Tips for Sustainable Housing in Lakeside

Staff Blogger: Sarah Brunot, Environmental Intern

There’s no time like this year to update your cottage to sustainability standards. It’s common for many people to worry about the upfront costs associated with making environmental improvements to their cottage, however, in the long run, these changes may even provide profits.

Two members of the Lakeside Environmental Stewardship Society (LESS) have illustrated sustainable cottage practices on both newly built and older cottages.

Frank Baker’s cottage, named “The Lakeside Green Cottage,” exhibits the intersection of architecture and sustainability. The cottage was crushed by a tree in June 2009, and Baker decided to rebuild his cottage more sustainably and better than before.

He improved it by applying various insulation measures and adapting an efficient ventilation system. Click here to learn more about Baker’s journey in building “The Lakeside Green Cottage.”

Bill Smith also owns a sustainable cottage in Lakeside, however he added numerous features as opposed to building from scratch.

Smith formerly designed coal powered boilers for powerplants, so now he is motivated to counteract his carbon footprint.

Below is a list of techniques and tips inspired by Baker and Smith on how to make a Lakeside cottage (or any home) more sustainable.

Improve insulation: A cottage with good insulation provides environmental benefits, as less energy is used. In addition, the less energy used will result in financial benefits and reduced energy bills.

  • Replace any drafty/inefficient windows with high performance windows. Tip: Windows account for 50% or more of energy loss; high performance windows will not only limit the energy loss, but also reduce sun fading and reduce outside noise.
  • Inject walls with a water-based foam. Tip: Water-based foam is much easier to work with, as it does not expand to the same extent as other foams, and the cleanup is much easier. Injecting this foam into the walls is perfect for those looking to add installation without rebuilding the house. For a smaller project, this foam can be injected in areas surrounding outlets where there is poor insulation.
  • Use expanded polystyrene or EPS, a foam material with special structural properties that allow it to be light and support many times its own weight. Tip: EPS is one of the least expensive insulation materials on the market, so it’s perfect for big cottage renovations. Make an “insulation sandwich” with two sheets of structural oriented strand board (OSB) with EPS in the center –  this will result in a panel that can be used for walls and roofs, allowing them to be installed in one step.

Install solar panels: While they’re often viewed as difficult to install and very expensive, Smith explained that a crew came and installed his solar panels in under 5 hours. In addition, he received a 30% tax credit for installing the panels, paid no money down, and for a few months had a negative utility bill.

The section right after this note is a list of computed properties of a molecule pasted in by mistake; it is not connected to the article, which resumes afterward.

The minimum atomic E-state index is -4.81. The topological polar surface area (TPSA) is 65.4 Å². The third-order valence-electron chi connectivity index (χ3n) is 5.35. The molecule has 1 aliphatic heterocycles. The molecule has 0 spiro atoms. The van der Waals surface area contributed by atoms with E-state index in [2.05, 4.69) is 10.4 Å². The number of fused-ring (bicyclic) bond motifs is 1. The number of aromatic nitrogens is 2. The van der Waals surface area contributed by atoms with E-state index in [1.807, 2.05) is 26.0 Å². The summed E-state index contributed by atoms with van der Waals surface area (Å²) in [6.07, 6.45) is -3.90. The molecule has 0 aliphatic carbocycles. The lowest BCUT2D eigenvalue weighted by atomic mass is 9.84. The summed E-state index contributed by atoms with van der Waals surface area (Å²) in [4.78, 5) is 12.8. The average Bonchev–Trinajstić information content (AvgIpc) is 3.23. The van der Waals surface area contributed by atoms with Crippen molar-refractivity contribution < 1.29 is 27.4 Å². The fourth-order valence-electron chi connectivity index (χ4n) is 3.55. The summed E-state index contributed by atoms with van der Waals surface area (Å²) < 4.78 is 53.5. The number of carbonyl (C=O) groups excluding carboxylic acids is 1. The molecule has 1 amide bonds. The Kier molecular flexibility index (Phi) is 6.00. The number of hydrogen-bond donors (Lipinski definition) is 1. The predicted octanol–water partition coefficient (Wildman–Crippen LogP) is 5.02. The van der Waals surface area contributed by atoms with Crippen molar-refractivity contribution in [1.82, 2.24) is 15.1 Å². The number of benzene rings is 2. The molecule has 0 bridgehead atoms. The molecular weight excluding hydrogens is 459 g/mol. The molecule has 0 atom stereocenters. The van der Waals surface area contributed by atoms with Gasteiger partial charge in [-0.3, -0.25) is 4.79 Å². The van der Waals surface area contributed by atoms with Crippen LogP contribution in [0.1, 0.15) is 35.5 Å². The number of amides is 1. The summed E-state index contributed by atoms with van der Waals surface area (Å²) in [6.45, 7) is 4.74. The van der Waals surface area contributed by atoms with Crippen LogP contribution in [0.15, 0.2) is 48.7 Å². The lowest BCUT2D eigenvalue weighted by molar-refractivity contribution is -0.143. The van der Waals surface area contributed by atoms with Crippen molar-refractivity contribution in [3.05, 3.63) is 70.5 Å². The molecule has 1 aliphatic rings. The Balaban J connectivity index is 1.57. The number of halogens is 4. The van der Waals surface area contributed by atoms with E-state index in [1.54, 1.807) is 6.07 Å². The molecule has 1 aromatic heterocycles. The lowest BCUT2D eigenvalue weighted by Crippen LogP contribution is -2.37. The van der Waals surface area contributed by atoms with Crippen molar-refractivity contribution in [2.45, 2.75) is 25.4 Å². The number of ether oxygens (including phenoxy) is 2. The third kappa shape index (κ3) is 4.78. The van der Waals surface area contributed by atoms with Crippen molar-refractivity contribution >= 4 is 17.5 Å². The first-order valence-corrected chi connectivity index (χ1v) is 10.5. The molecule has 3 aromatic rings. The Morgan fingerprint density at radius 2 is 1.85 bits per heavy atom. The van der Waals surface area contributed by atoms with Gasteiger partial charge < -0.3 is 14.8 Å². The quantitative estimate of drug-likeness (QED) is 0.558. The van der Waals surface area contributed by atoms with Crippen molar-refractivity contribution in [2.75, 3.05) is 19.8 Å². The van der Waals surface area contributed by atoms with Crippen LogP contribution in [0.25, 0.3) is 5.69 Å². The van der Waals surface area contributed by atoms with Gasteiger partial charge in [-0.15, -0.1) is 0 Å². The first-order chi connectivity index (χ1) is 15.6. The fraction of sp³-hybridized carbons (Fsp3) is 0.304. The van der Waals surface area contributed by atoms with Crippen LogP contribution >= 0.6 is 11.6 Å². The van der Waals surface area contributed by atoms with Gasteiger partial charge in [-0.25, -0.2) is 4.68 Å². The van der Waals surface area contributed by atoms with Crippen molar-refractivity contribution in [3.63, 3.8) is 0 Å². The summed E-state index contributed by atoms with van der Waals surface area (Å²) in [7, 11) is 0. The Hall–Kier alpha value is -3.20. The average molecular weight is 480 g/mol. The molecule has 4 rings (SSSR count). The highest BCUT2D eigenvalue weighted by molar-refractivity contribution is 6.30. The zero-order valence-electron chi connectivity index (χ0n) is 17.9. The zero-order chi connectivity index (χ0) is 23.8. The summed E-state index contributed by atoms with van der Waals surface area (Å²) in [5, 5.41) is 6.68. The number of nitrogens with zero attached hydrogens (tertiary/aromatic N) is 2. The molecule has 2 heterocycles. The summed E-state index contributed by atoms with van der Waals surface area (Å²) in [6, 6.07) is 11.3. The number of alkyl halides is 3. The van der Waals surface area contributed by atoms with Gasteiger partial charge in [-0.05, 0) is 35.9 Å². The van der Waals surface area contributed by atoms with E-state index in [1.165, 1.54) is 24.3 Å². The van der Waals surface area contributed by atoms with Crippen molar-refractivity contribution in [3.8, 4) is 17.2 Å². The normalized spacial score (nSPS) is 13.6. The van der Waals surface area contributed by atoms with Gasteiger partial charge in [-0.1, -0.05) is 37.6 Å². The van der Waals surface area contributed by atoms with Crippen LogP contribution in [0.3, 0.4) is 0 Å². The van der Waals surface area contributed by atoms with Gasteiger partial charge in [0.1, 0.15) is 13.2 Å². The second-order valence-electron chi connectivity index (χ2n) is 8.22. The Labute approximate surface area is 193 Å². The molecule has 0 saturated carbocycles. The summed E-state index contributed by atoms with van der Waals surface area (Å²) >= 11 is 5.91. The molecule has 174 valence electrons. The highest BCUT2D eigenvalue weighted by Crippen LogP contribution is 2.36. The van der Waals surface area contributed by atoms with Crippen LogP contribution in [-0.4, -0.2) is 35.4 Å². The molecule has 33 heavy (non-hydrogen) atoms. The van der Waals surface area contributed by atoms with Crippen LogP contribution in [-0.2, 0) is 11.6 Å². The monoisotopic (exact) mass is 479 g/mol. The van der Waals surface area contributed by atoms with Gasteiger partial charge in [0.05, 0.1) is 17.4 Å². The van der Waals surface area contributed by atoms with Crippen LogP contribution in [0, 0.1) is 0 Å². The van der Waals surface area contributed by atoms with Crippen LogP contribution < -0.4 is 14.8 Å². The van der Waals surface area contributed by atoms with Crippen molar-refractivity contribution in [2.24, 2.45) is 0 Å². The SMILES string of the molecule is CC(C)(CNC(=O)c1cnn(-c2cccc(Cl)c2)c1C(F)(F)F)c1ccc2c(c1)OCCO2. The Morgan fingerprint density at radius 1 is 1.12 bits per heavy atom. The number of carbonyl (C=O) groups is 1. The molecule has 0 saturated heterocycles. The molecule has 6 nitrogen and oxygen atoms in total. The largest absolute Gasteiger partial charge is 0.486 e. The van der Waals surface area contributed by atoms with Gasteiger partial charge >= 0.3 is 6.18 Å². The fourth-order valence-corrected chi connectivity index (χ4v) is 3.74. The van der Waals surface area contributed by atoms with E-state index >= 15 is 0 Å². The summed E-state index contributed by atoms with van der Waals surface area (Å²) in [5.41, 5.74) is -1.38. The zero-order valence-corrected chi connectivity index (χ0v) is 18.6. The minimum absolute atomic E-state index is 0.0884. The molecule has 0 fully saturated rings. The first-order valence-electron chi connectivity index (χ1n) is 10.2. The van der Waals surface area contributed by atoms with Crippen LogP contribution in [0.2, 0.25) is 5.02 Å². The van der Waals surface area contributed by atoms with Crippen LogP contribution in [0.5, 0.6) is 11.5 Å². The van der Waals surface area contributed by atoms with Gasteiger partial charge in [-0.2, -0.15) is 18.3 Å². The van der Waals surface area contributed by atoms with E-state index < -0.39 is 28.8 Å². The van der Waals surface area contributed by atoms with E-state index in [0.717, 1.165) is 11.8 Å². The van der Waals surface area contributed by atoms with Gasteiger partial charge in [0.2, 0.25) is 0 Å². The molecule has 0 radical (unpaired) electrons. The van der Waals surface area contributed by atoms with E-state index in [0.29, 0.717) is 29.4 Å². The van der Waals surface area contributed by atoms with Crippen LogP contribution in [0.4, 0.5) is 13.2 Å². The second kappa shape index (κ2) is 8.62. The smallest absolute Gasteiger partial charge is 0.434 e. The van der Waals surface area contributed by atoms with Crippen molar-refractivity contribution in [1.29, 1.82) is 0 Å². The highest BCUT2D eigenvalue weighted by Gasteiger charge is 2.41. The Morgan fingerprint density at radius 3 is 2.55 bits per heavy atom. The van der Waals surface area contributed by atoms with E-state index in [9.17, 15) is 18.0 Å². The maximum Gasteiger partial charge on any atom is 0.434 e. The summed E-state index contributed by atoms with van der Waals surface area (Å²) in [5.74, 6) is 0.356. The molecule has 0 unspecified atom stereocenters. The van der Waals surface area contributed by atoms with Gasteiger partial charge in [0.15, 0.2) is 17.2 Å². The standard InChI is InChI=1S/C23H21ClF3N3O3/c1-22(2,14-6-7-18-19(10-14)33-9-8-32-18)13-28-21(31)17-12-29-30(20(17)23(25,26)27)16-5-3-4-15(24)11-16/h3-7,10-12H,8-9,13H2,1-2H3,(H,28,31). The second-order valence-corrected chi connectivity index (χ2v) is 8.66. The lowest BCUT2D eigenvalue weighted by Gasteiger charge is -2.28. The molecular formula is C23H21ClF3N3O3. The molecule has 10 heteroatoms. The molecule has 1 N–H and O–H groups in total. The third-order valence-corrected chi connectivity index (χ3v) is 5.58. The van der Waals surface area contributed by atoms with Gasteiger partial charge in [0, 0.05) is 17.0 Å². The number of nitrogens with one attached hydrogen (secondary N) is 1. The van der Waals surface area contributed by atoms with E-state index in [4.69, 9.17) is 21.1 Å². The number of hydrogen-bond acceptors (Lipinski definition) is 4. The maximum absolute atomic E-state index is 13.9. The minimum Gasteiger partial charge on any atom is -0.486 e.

• Old roofing can be unreliable to hold solar panels, however Power Home Solar (the company Smith used) provides a package deal to update roofing in addition to installing solar panels. The tax credit will apply to any work that Power Home Solar does on the roof, provided it’s related to solar energy. Tip: If you’re considering switching to solar power, don’t delay. The tax credit is set to continue decreasing every year for the next few years until it reaches 0%.
  • Due to the lush tree canopy in Lakeside, it can be hard to get full efficiency out of the solar panels. Don’t let this be discouraging. Despite the trees, Smith still had multiple negative electric bills. In addition, he was able to reduce CO2 emissions by 4664.36 lbs, which is equivalent to planting 35.25 trees.
  • If solar panels seem like too much of an upfront cost, another option is a cool roof. A cool roof ultimately reflects sunlight instead of the heat being absorbed into the house, and this can lead to major reductions on cooling bills.

Purchase energy efficient appliances: Nearly 50% of energy used in a typical home comes from appliances. Tip: Print out this list for buying/using appliances (refrigerator, dishwasher, stove/oven and air conditioner) to keep around the house and achieve maximum efficiency.

Use LED lighting: By simply switching to the more efficient LED bulbs (as current ones burn out) you will have the potential to save money, as well as reducing your carbon footprint.

2 thoughts on “Tips for Sustainable Housing in Lakeside

  1. While utilizing the sun for solar power does make sense and good stewardship of our planet. God would surely bless that thought. However, there is a concern for preserving the historical significance of Lakeside. If the Historic Preservation Committee is now casting aside the certification of appropriateness that solar additions would not pass, as a long-time Lakesider and cottage owner I am very concerned. This blog nor any other notification I’ve read thus far is addressing this point of view. I would welcome a dialog of this nature within the Property Owners of Lakeside.

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